Mayor Lori Lightfoot declared a state of emergency Tuesday to marshal resources to support an influx of asylum seekers arriving in Chicago that is only expected to grow in the coming weeks.
“We shouldn’t have to come to this point, but here we are and even in my final days as mayor, it’s important for us to step up and respond to this burgeoning crisis,” Lightfoot said at a news conference Tuesday.
The declaration, though, does not mean an increase in funding for the crisis, according to the city’s budget director. And officials have been struggling to secure federal funding to pay for staffing, food and resources for thousands of migrants.
To that end, a committee of the City Council Tuesday approved using $51 million in emergency city funding to deal with the growing number of asylum seekers, after federal dollars recently allocated to Chicago was significantly less than requested. The emergency funding must still be approved by the full City Council.
City officials said they had previously anticipated a surge in new arrivals with the expiration this week of Title 42, a pandemic-era policy that allowed the federal government to expel migrants. But the influx came sooner than that, with the Lightfoot administration late last month warning aldermen the surge was already here. The number of migrants arriving each day has increased from 10 to up to 150 now.
“Things are starting to become quite tenuous, and we are at an unprecedented time in the operation,” Chicago’s Department of Family and Support Services Commissioner Brandie Knazze told aldermen Tuesday.
The city is operating seven shelters and three “respite sites” for nearly 3,200 people, officials said Tuesday. Across police district stations, 450 migrants are awaiting a more permanent placement into one of those shelters. The city is looking for larger sites to house migrants.
The $51 million that got an initial greenlight Tuesday comes from a surplus of funds from the city’s 2021 budget that were set aside in case of an emergency, Budget Director Susie Park said. The city has so far allocated $15 million of its own funding toward the migrant crisis, she said. The additional funds will help officials make up for tens of millions of dollars denied by the state and federal government, Park said.
In all, Park said the city has requested around $110 million from the state and has been granted around $30 million. From the federal government, the city was awarded last week just $4.3 million after requesting $66.7 million, Park told aldermen. That’s in addition to $5.5 million received from the feds last year.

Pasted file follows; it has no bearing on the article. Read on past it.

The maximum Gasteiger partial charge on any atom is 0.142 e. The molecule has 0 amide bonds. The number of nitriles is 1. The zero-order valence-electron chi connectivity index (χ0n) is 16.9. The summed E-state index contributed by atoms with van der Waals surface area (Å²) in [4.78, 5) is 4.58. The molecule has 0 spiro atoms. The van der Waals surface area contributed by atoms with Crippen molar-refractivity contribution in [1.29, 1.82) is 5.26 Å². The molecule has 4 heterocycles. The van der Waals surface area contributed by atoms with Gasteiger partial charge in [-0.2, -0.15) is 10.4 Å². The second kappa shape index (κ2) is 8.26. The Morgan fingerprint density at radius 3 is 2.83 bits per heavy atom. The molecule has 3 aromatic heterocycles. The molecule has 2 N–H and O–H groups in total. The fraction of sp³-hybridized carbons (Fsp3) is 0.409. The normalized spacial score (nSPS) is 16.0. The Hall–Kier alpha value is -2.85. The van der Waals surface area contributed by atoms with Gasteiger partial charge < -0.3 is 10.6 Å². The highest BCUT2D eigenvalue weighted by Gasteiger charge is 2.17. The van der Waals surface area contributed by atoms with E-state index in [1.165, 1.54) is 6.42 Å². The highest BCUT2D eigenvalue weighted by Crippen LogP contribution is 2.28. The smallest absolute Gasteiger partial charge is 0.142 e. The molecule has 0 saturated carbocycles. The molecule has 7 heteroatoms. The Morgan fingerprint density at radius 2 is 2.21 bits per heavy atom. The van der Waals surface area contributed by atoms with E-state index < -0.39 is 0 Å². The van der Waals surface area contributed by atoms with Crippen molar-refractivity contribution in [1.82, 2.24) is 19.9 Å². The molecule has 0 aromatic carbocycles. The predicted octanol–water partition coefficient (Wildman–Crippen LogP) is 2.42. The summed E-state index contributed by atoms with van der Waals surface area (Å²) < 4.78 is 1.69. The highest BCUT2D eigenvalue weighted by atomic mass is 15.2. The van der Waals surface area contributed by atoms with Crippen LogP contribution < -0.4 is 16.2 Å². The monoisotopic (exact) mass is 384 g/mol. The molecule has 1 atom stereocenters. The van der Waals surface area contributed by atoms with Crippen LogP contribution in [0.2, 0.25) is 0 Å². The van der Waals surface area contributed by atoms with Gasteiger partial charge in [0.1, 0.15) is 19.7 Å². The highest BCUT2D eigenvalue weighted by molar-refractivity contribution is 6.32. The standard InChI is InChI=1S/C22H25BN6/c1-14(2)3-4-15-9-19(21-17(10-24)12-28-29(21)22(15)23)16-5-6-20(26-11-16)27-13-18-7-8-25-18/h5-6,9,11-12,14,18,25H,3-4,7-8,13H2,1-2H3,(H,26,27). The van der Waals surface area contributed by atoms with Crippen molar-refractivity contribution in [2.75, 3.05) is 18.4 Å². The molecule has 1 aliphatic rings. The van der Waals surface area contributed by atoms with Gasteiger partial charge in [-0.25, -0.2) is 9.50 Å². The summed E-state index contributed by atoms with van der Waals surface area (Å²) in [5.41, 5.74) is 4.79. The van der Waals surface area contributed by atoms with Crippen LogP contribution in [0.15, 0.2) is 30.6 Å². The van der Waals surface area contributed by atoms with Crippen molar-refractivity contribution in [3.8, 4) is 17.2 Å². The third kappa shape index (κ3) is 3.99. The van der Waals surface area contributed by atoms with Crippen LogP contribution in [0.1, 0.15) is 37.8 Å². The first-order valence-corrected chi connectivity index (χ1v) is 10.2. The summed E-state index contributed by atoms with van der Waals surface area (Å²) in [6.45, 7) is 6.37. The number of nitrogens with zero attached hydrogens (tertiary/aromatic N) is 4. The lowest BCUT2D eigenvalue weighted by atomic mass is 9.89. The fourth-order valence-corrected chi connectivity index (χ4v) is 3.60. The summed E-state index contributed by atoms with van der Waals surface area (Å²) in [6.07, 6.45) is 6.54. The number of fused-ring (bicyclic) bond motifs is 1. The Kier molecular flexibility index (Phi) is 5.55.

The funding approved Tuesday will run out by the end of June, Park said.
“The real conversation that’s going to happen in the next month or two is: where do we go from here? Like, what does this look like? Are we putting together a bunch of shelters and they’re all over the city, [or] are we trying to aggregate them into one location?” Park asked aldermen.
Park’s testimony underscores the complex crisis that will hit Mayor-elect Brandon Johnson immediately upon entering office next week. Johnson has vowed to increase collaboration with state, county and federal officials, but has not shared specific plans.
Tuesday’s meeting about whether to allocate funding echoed previous contentious City Council debates about how to support asylum seekers while also providing resources to Chicago’s most vulnerable residents. That debate has reached a fever pitch in recent months as aldermen have complained of a lack of coordination from the mayor’s office, which has been operating in “emergency mode” to open shelters in various communities.
Three aldermen — Anthony Napolitano, 41st Ward; David Moore, 17th Ward; and Nick Sposato, 38th Ward — voted against allocating the emergency funds.
“I’m never going to sell my constituents out,” Moore said, adding he hasn’t received funding for a fieldhouse project he wants to see completed in his ward. “And their needs are not met first in some form or fashion. If that’s not happening, I have an issue with that.”
Ald. Michael Rodriguez, 22nd Ward, urged his colleagues to view the problem as a humanitarian crisis. He joined the virtual committee meeting from his car as he prepared to view a potential “respite site” in his ward, he said.
“My community has raised their hand to support. I’ve heard loud and clear [from] many in my community who know what’s going on in these police stations. And I think we need to continue to articulate how this is a humanitarian crisis,” Rodriguez said.
“About a week ago, I visited the 10th district police station and met about four families, one of which had a mother who was eight months pregnant, sleeping on a floor … we need to step up as a city,” he said.
WBEZ’s Tessa Weinberg contributed to this report.
Mariah Woelfel covers city government and politics.